Hulu is currently one of the leading premium streaming services on the Internet, with content from a wide array of networks and a full slate of original programming to boot. But depending on who ends up winning the billion dollar bidding war for the service, that all could change

The streaming site, currently co-owned by NBC Universal, Fox, and ABC-Disney, is currently being shopped around to the highest bidder, fielding offers from Yahoo!, former News Corp. executive Peter Chernin bidTime Warner Cable, and private equity firms Guggenheim Digital, KKR and Silver Lake Management. Each new owner is free to do whatever they please with their new toy after a sale is finalized. Yahoo! put ads in Tumblr's dashboard after their $1.1 billion purchase was finalized, for instance. According to a new report from The New York Times' Brian Stelter and Amy Chozick, Hulu may look completely different depending on who buy the streaming service:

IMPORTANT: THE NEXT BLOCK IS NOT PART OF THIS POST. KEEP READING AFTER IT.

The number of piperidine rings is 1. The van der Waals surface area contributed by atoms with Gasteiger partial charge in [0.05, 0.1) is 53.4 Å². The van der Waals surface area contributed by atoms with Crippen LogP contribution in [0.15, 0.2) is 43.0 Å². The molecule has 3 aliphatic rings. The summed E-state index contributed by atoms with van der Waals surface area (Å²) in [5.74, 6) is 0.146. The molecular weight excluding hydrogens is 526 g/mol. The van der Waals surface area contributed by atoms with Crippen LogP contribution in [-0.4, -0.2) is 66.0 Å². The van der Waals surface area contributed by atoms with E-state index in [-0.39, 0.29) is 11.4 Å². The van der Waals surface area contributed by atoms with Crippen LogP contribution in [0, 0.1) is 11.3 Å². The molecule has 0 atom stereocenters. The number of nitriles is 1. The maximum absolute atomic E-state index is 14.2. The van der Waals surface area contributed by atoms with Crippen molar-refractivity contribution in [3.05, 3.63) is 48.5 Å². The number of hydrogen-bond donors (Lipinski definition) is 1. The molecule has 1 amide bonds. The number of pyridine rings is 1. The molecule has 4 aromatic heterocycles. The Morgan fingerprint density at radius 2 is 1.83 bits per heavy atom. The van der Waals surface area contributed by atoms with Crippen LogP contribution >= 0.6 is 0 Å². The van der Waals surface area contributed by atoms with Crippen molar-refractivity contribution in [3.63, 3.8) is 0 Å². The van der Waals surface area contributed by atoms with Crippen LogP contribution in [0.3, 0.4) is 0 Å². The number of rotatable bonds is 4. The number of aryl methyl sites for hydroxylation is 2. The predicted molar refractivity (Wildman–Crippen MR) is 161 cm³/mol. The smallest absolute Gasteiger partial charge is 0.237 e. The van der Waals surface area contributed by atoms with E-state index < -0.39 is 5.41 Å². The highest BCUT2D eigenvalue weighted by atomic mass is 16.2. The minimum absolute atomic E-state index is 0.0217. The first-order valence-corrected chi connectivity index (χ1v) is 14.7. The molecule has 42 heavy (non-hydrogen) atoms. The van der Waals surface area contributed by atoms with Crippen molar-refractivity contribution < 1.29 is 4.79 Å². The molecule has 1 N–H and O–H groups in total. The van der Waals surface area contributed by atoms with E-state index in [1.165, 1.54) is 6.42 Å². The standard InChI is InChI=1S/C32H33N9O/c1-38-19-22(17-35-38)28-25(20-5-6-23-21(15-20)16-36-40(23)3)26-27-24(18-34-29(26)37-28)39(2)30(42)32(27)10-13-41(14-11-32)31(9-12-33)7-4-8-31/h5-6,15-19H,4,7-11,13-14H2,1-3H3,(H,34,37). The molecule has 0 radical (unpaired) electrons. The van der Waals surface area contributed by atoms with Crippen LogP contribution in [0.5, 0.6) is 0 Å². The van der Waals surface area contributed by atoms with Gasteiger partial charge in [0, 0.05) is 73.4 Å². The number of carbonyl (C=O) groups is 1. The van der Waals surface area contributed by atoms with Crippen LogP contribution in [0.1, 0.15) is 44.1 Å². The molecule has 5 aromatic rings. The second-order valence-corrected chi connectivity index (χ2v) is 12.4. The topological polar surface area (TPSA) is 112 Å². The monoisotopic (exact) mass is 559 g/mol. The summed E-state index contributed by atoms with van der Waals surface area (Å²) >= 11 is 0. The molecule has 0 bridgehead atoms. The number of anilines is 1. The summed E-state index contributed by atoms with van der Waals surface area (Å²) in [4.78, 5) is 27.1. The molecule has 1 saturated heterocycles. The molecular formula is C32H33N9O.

Time Warner Cable, for instance, would like to use Hulu to create an industrywide “TV Everywhere“ hub in which subscribers could have access to network and cable shows on-demand. A distributor like DirecTV could use Hulu — both its brand name and its technology — to sell a new service that streams a bundle of television channels to subscribers over the Internet. Intel is trying to create a similar type of service; if it succeeds, then traditional distributors may feel the need to sell something similar.

Bids are due on Friday and, so far, DirectTV is the only company on record offering a deal close to what Hulu owners want. DirectTV and two mystery companies reportedly offered $1 billion for Hulu, the price point the cabal of owners have been looking for. Unfortunately for Yahoo CEO Marissa Mayer, it appears her company's "exploratory" bid for between $600 million and $800 million leaves them on the outside of this party looking in. They have until Friday to find some more coin in those deep pockets before they're left behind completely.